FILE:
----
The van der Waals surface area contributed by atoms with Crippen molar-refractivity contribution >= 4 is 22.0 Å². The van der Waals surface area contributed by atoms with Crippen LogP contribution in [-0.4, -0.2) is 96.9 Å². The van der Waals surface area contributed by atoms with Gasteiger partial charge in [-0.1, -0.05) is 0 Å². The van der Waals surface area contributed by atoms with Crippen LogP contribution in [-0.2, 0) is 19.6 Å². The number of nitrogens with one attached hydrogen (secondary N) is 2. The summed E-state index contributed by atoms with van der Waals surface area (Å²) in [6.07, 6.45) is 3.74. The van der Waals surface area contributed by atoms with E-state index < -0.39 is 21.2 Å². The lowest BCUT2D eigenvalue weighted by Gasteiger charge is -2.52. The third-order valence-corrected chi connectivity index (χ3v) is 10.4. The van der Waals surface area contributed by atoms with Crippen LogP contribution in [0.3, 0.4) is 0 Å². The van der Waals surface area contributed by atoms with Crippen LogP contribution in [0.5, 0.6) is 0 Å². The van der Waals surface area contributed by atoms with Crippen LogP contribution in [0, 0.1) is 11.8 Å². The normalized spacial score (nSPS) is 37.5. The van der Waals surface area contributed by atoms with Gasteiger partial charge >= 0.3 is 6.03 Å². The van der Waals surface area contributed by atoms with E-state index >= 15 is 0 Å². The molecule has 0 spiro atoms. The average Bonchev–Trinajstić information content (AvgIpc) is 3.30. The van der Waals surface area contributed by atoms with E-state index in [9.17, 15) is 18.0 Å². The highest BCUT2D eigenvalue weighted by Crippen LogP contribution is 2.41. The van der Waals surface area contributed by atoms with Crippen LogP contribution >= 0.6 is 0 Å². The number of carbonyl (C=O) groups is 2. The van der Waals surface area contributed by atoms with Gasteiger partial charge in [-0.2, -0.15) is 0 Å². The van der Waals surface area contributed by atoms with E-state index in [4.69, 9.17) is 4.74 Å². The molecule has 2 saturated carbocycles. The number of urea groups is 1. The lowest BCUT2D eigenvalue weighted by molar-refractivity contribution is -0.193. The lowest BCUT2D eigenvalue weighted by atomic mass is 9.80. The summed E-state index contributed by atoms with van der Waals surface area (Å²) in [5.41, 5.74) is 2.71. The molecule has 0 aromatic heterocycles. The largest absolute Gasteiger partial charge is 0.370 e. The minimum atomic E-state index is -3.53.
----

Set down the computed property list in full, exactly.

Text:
The van der Waals surface area contributed by atoms with Crippen molar-refractivity contribution >= 4 is 22.0 Å². The van der Waals surface area contributed by atoms with Crippen LogP contribution in [-0.4, -0.2) is 96.9 Å². The van der Waals surface area contributed by atoms with Gasteiger partial charge in [-0.1, -0.05) is 0 Å². The van der Waals surface area contributed by atoms with Crippen LogP contribution in [-0.2, 0) is 19.6 Å². The number of nitrogens with one attached hydrogen (secondary N) is 2. The summed E-state index contributed by atoms with van der Waals surface area (Å²) in [6.07, 6.45) is 3.74. The van der Waals surface area contributed by atoms with E-state index < -0.39 is 21.2 Å². The lowest BCUT2D eigenvalue weighted by Gasteiger charge is -2.52. The third-order valence-corrected chi connectivity index (χ3v) is 10.4. The van der Waals surface area contributed by atoms with Crippen LogP contribution in [0.3, 0.4) is 0 Å². The van der Waals surface area contributed by atoms with Crippen LogP contribution in [0.5, 0.6) is 0 Å². The van der Waals surface area contributed by atoms with Crippen LogP contribution in [0, 0.1) is 11.8 Å². The normalized spacial score (nSPS) is 37.5. The van der Waals surface area contributed by atoms with Gasteiger partial charge >= 0.3 is 6.03 Å². The van der Waals surface area contributed by atoms with E-state index >= 15 is 0 Å². The molecule has 0 spiro atoms. The average Bonchev–Trinajstić information content (AvgIpc) is 3.30. The van der Waals surface area contributed by atoms with E-state index in [9.17, 15) is 18.0 Å². The highest BCUT2D eigenvalue weighted by Crippen LogP contribution is 2.41. The van der Waals surface area contributed by atoms with Crippen LogP contribution >= 0.6 is 0 Å². The number of carbonyl (C=O) groups is 2. The van der Waals surface area contributed by atoms with Gasteiger partial charge in [-0.2, -0.15) is 0 Å². The van der Waals surface area contributed by atoms with E-state index in [4.69, 9.17) is 4.74 Å². The molecule has 2 saturated carbocycles. The number of urea groups is 1. The lowest BCUT2D eigenvalue weighted by molar-refractivity contribution is -0.193. The lowest BCUT2D eigenvalue weighted by atomic mass is 9.80. The summed E-state index contributed by atoms with van der Waals surface area (Å²) in [5.41, 5.74) is 2.71. The molecule has 0 aromatic heterocycles. The largest absolute Gasteiger partial charge is 0.370 e. The minimum atomic E-state index is -3.53.